«There are two general venues within patristic and early Christian literature in which Exodus 3:14 appears. The first and less frequent consists of treatises aimed at matters ecclesial, catechal, liturgical, moral or of spiritual formation. These texts, when speaking of Moses and the burning bush generally do not pause at the formula of 3:14a, but rather emphasize the call of Moses and through some means make a connection between the God of Moses and the God of the Christians. The second venue consists of treatises dealing exclusively with theological controversy, and it is here that Exodus 3:14 appears consistently. More specifically, Exodus 3:14 is employed by Christian writers first in the controversies against the Jews, in which it is used to affirm the Son's divinity; second, in the apologies addressed to the Greeks, where it is used in definitions of True God contra the idols of pagans, as well as in attempts to demonstrate the dependence of Plato's concept of "Being" upon Moses; third, and most notably through Eusebius of Caesarea, in all matters pertaining to the relations of the Trinity, especially contra Sabbellianism and Arianism. Thus by the Council of Nicea (325 AD), Jesus will have been thoroughly identified with the "angel" of Exodus 3:2 and orthodoxy will require that 3:14a (Greek: ego eimi o oon) be applied as much to the Son as to the Father, since they are homoousioi.
During these controversies the following theo-grammatical implications become almost universally adopted in treatments of 3:14. The use of the present participle (oon) is seen as an indication of God's eternity. The verb "to be" (eimi) will be used in an absolute manner such that only one Being can be described as such, while all other creatures possess "being" only in so far as they relate to o oon. The root common to o oon (LXX 3:14) and ousia allows reading this title back to the divine essence (ousia).
The scene of the burning bush is used very early on by Christian authors as evidenced by the writings of Justin Martyr (d. 165 AD), who equates Jesus not only with the "angel" of 3:2 but also "Lord" (Hebrew: YHWH; LXX: Kurios) in 3:4ff. Justin's theology views the Father as eternally unnameable (anoomastos) and through Exodus 3:14 (and other OT theophanies) views Jesus as the God who appeared to the patriarchs. "God's angel spoke to Moses in a flame of fire coming out of the bush saying: I am the One who is, God of Abraham, God of Isaac, and God of Jacob". Justin elsewhere argues that the angel of 3:2 is the divine Logos of John 1:1, whom the Christians call "the Lord Jesus Christ". Thus Jesus becomes not only the YHWH of Exodus 3, but the God of the patriarchal period, a status which is seen as clearly attesting to the Son's divinity.
Irenaeus also assigns to the Son the words spoken to Moses in 3:14. It is the Son who descends to rescue the Israelites "For it is the Son who descended and ascended for the salvation of men. Thus through the Son who is in the Father and has the Father in himself, He who is (o oon) has been revealed." For Irenaeus the title o oon signifies that the Lord of the Christians is the only true God, being par excellence as opposed to false gods "who have no being". Throughout his use of Exodus 3:14 Irenaeus continues the practice noticed in Justin of not distinguishing between the "angel" of 3:2 and YHWH/Kurios of 3:4ff. This becomes characteristic of subsequent Christian writers as well, and significantly distinguishes these writings from their Jewish counterparts. Whereas Jewish treatments clearly see 3:14 as a declaration of a name uniquely held by God, early Christian treatments clearly understand the name to be common to both Father and Son. However, already in Justin we see an appeal to the "unnameable" Father. This strand will be increasingly developed by later Christian writers. In essence, the Father is increasingly viewed as static Being par excellence and thus beyond categorization while the Son is identified with any divine activity or vocalization in the Old Testament.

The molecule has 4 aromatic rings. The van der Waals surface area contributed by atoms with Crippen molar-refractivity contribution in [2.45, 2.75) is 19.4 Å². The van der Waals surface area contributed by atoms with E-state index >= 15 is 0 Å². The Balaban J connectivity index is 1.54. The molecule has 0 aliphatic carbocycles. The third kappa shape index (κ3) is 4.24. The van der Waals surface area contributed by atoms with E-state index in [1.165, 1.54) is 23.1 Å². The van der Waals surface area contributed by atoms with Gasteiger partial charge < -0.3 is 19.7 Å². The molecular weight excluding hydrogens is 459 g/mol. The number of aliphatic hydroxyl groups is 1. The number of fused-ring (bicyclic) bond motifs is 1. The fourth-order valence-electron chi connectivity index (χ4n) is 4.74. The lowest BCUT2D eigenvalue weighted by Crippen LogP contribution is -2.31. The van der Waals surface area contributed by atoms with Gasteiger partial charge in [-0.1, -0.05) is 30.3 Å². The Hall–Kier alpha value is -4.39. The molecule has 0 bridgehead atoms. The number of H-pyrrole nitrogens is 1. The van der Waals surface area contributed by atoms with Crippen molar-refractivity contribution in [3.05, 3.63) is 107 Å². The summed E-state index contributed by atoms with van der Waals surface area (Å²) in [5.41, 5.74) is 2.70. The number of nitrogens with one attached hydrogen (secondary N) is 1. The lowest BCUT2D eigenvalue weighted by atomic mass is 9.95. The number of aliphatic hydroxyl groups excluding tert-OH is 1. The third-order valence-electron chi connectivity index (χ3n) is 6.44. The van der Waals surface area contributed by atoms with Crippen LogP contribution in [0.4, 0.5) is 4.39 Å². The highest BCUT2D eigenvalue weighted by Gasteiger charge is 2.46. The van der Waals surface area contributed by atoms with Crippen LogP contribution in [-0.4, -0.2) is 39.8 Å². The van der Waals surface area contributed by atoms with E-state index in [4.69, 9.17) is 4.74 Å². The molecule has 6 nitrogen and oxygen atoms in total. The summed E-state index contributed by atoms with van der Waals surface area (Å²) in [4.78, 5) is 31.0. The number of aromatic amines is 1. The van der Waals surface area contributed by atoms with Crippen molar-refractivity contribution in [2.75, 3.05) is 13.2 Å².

Exodus 3:14 also figured heavily throughout the fourth century AD in controversies involving the trinitarian doctrine set forth at the Council of Nicea. First the Subordinationists, then the Arians, and finally the Eumonians, invoked the Jewish reading of Exodus 3:1-5 which clearly distinguishes between the "angel" of 3:2 and YHWH of 3:4ff. Appeal to the traditional Jewish reading and the distinction it involved allowed these groups to argue that the title o oon and all the significations the title was now pregnant with should not be assigned to the Son. In contrast, the proponents of Nicea were then all the more obliged to argue the validity of applying Exodus 3:14 to Jesus. The primary documentation for the dialogues taking place within the Nicean Council come from Eusebius of Caesarea, who himself was a significant contributor to the proceedings.
Also present at the Council was Athanasius who uses the title o oon of 3:14 as a scriptural proof for the defense of the otherwise non-biblical term ousia, a central term in the Nicean formula. Athana[s]ius argues that since God defined himself by the word oon, one may speak of his ousia. This in turn allows one to say that the Son "proceeds from the ousia of the Father" as much as one may say simply "proceeds from God". Thus for Athanasius the title o oon of 3:14 is not treated as a unique title for God, but rather as an argument for the Nicean formula of the Son's generation, his "proceeding from the divine ousia".»
«Exodus 3:14 and the Divine Name: Textual and Historical Considerations»
[«Το Έξοδος 3:14 και το Θεϊκό Όνομα: Κειμενική και Ιστορική Εξέταση»],
Quodlibet Journal Vol./Τόμ. 4 No./Αρ. 4, November/Νοέμβριος 2002.